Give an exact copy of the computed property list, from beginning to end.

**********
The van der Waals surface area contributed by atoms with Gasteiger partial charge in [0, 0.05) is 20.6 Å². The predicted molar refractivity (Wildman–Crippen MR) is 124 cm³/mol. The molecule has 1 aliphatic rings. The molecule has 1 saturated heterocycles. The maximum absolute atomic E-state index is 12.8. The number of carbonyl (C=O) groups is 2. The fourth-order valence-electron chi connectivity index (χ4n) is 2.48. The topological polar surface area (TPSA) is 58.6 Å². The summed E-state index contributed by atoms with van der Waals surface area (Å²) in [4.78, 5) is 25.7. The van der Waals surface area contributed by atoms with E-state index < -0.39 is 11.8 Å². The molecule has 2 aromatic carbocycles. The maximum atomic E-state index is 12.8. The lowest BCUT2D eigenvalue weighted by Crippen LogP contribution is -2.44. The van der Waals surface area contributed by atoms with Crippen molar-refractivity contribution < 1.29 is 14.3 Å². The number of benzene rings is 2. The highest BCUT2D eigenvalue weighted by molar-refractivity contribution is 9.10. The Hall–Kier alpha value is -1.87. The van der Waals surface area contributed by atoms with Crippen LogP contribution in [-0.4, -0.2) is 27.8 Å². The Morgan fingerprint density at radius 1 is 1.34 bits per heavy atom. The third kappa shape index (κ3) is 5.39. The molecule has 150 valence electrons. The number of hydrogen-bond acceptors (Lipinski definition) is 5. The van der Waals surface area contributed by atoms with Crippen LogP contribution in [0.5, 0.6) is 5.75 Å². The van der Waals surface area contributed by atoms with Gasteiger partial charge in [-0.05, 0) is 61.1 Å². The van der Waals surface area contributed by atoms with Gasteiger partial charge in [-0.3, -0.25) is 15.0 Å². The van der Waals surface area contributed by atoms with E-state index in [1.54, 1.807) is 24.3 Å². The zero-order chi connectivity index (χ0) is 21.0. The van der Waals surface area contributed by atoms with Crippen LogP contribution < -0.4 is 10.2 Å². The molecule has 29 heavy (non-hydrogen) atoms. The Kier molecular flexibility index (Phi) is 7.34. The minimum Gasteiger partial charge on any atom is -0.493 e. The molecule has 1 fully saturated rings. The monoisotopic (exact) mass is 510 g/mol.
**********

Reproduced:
The van der Waals surface area contributed by atoms with Gasteiger partial charge in [0, 0.05) is 20.6 Å². The predicted molar refractivity (Wildman–Crippen MR) is 124 cm³/mol. The molecule has 1 aliphatic rings. The molecule has 1 saturated heterocycles. The maximum absolute atomic E-state index is 12.8. The number of carbonyl (C=O) groups is 2. The fourth-order valence-electron chi connectivity index (χ4n) is 2.48. The topological polar surface area (TPSA) is 58.6 Å². The summed E-state index contributed by atoms with van der Waals surface area (Å²) in [4.78, 5) is 25.7. The van der Waals surface area contributed by atoms with E-state index < -0.39 is 11.8 Å². The molecule has 2 aromatic carbocycles. The maximum atomic E-state index is 12.8. The lowest BCUT2D eigenvalue weighted by Crippen LogP contribution is -2.44. The van der Waals surface area contributed by atoms with Crippen molar-refractivity contribution < 1.29 is 14.3 Å². The number of benzene rings is 2. The highest BCUT2D eigenvalue weighted by molar-refractivity contribution is 9.10. The Hall–Kier alpha value is -1.87. The van der Waals surface area contributed by atoms with Crippen LogP contribution in [-0.4, -0.2) is 27.8 Å². The Morgan fingerprint density at radius 1 is 1.34 bits per heavy atom. The third kappa shape index (κ3) is 5.39. The molecule has 150 valence electrons. The number of hydrogen-bond acceptors (Lipinski definition) is 5. The van der Waals surface area contributed by atoms with Crippen LogP contribution in [0.5, 0.6) is 5.75 Å². The van der Waals surface area contributed by atoms with Gasteiger partial charge in [-0.05, 0) is 61.1 Å². The van der Waals surface area contributed by atoms with Gasteiger partial charge in [-0.3, -0.25) is 15.0 Å². The van der Waals surface area contributed by atoms with E-state index in [1.54, 1.807) is 24.3 Å². The zero-order chi connectivity index (χ0) is 21.0. The van der Waals surface area contributed by atoms with Crippen LogP contribution < -0.4 is 10.2 Å². The molecule has 29 heavy (non-hydrogen) atoms. The Kier molecular flexibility index (Phi) is 7.34. The minimum Gasteiger partial charge on any atom is -0.493 e. The molecule has 1 fully saturated rings. The monoisotopic (exact) mass is 510 g/mol.